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Once More Unto the Breach: Massachusetts Inching Closer to Noncompete Reform

It finally happened. After years of debate on Beacon Hill, Massachusetts law makers agreed to reform the Commonwealth’s treatment of noncompetition agreements as part of a number of bills passed in the waning hours of the 2018 legislative session. Among other things, the bill precludes enforcement of noncompetition agreements against non-exempt employees, limits their length to just 12 months, and precludes the use of “continued employment” as acceptable consideration. If signed by the Governor, the bill will apply to agreements entered into on or after October 1, 2018. We previously reported on an earlier version of this bill here.

Notably absent from the bills definition of “noncompetition agreements” are several types of agreements used by employers, including agreements prohibiting the solicitation of employees, agreements prohibiting the solicitation of current customers, clients, and vendors, confidentiality agreements, and noncompetition agreements made at the end of an employee’s employment if the employee receives seven business days to rescind the agreement. Agreements exempted from the bill’s coverage will continue to be evaluated by the courts on an individualized basis.

The term “employee” will encompass independent contractors, but any noncompetition agreement is unenforceable against non-exempt employees, college interns, employees under 18, or employees terminated without cause or laid off. All noncompetition agreements must now be in writing, signed by both the employee and the employer, and expressly state that the employee has the right to confer with counsel prior to signing. Employers are required to provide the noncompetition agreement at the time of a formal offer or 10 business days before the start of employment, whichever is earlier.

In a significant change, continued employment is no longer sufficient consideration for agreements entered into after the commencement of employment. This clarifies a perceived split in court authority on the issue. In addition to providing additional consideration for mid-employment noncompetition agreements, employers must also provide notice of the proposed agreement at least 10 business days before its effective date.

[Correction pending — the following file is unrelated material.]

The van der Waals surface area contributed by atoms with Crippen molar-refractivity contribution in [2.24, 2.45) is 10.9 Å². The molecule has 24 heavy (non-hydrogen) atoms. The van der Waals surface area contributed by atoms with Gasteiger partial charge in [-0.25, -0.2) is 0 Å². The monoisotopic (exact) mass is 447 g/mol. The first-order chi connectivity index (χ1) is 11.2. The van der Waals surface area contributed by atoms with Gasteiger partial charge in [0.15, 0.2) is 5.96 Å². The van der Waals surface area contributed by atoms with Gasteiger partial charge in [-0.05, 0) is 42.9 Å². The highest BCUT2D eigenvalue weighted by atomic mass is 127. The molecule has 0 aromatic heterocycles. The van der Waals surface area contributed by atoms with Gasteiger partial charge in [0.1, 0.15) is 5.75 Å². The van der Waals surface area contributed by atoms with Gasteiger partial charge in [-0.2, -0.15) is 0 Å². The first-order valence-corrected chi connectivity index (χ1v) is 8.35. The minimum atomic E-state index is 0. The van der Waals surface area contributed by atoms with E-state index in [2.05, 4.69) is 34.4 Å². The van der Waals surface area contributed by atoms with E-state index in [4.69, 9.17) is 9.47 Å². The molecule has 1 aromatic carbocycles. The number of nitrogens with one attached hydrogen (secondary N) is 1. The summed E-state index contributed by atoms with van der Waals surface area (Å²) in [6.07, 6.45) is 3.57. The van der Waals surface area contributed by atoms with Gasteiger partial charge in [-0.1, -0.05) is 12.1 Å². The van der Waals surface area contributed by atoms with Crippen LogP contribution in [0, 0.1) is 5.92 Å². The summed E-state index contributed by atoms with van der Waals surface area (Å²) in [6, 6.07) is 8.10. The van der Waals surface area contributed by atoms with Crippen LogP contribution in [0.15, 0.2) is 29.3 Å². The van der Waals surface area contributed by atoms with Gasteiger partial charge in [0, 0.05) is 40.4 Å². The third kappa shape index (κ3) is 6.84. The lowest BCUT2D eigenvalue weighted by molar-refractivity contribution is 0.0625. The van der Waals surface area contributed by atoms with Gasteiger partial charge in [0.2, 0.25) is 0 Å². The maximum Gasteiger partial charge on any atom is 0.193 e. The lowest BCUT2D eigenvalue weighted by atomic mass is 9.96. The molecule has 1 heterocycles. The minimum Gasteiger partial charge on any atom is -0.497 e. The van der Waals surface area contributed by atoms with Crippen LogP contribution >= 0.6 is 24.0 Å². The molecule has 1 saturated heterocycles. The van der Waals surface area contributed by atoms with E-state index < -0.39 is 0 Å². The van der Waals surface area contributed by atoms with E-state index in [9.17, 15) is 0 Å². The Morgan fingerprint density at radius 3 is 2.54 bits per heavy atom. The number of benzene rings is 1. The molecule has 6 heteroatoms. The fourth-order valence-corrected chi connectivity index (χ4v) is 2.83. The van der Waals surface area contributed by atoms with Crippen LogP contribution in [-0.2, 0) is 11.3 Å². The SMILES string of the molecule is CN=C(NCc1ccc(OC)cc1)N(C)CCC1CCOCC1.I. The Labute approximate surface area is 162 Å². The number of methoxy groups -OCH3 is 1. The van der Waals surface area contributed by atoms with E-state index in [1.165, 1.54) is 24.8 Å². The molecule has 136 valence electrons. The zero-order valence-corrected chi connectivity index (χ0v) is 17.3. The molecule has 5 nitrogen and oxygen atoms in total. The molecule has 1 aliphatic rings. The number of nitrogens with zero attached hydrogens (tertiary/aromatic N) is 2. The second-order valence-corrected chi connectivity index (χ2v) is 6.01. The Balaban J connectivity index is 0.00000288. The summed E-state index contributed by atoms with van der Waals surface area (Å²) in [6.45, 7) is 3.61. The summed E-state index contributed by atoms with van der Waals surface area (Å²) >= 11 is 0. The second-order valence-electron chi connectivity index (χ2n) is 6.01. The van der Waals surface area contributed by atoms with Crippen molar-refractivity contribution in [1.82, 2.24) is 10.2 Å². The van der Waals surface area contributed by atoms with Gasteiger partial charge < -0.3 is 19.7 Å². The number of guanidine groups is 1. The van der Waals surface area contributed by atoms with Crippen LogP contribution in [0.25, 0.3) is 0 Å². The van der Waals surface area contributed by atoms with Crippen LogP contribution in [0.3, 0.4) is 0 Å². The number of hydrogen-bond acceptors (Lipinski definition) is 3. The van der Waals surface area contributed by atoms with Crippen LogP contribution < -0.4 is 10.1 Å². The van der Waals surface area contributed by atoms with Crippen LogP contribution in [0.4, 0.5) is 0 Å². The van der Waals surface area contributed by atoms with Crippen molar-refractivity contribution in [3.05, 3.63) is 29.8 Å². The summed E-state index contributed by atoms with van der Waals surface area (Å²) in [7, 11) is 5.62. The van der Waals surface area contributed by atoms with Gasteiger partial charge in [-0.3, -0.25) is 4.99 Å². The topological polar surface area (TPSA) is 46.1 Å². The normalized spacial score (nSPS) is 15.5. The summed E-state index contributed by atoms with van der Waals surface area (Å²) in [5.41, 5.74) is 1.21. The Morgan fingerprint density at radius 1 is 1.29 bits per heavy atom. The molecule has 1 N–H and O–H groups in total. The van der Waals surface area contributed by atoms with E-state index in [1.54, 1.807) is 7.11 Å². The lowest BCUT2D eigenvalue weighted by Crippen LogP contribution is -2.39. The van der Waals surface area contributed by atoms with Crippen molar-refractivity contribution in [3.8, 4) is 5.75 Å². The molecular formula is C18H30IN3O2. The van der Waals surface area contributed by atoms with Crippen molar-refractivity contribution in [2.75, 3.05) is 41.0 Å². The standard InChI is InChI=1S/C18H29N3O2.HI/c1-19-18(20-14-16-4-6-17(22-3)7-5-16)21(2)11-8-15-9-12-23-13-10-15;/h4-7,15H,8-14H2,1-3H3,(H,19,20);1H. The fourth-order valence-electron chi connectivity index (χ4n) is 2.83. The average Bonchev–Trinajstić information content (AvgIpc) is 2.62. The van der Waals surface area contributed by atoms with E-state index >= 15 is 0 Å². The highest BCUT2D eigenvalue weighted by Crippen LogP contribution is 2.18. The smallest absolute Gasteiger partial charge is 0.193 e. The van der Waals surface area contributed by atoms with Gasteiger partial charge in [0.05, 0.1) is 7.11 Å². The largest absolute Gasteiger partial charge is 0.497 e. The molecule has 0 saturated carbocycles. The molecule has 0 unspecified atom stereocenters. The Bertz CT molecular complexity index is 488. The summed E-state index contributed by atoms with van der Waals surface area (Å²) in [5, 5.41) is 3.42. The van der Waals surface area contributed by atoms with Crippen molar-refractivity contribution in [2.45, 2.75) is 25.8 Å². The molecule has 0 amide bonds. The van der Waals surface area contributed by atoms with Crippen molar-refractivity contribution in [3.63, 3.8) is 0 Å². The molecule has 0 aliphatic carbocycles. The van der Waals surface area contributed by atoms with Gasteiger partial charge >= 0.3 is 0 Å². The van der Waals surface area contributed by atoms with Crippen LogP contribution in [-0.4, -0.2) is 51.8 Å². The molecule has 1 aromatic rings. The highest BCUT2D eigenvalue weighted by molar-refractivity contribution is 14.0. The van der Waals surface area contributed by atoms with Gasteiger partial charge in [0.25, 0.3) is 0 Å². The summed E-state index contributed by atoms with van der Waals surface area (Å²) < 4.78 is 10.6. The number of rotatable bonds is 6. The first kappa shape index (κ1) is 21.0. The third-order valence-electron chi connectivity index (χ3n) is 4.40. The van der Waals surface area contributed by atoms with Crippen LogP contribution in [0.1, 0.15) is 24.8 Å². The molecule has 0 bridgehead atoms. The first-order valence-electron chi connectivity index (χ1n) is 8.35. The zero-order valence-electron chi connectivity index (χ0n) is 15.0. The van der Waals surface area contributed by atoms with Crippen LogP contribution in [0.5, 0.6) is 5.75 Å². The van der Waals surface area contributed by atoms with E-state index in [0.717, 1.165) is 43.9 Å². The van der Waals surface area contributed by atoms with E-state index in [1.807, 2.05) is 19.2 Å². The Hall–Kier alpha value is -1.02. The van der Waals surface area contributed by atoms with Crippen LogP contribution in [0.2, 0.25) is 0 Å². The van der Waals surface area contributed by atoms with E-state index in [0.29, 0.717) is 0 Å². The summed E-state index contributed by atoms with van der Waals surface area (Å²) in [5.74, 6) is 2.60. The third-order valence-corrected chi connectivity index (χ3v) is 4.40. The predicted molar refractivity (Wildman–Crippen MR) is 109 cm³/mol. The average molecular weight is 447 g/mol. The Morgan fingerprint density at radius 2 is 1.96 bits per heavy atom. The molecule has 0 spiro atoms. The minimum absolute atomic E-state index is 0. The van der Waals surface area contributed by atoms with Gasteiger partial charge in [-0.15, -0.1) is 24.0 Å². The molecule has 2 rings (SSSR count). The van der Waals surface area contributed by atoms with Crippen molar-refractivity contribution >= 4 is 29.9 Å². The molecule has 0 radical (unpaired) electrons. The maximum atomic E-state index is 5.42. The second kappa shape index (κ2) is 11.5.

The bill attempts to require “garden leave,” defined as payments made during the restricted period, but after the end of the employment relationship. Garden leave payments must be paid on a pro-rata basis and equal at least 50% of the employee’s highest base salary paid within the prior two years. The bill categorizes garden leave payments as “wages” under the Wage Act, and therefore employers are subject to the draconian penalty of treble damages for even technical violations. Nevertheless, the bill gives the parties the option of paying “other mutually-agreed consideration” in place of garden leave. Prior versions of the bill provided that this other consideration had to equal or exceed the garden leave, but that language was removed. This would appear to make the garden leave requirement somewhat less onerous in that the parties may agree to something of lesser value in its place, such as a signing bonus.

In terms of enforcement, courts are now authorized by statute to revise or “blue pencil” a nonconforming agreement to protect legitimate business interests. This endorses the approach that Massachusetts courts were already taking. An employer will also be unable to enforce a choice of law provision if the employee has lived or worked in Massachusetts for at least 30 days prior to termination.

Finally, agreements covering the geographic area where the employee actually provided services are presumptively reasonable and the noncompetition period is limited to 12 months unless employee has breached a duty to the employer or misappropriated the employer’s property. In those limited instances, the period may be enlarged to two years.

While it remains unclear whether Governor Baker will sign the bill as-is or return it to the legislature for amendment, it is clear that the legislators have finally found a compromise and Massachusetts employers should be prepared for significant change.

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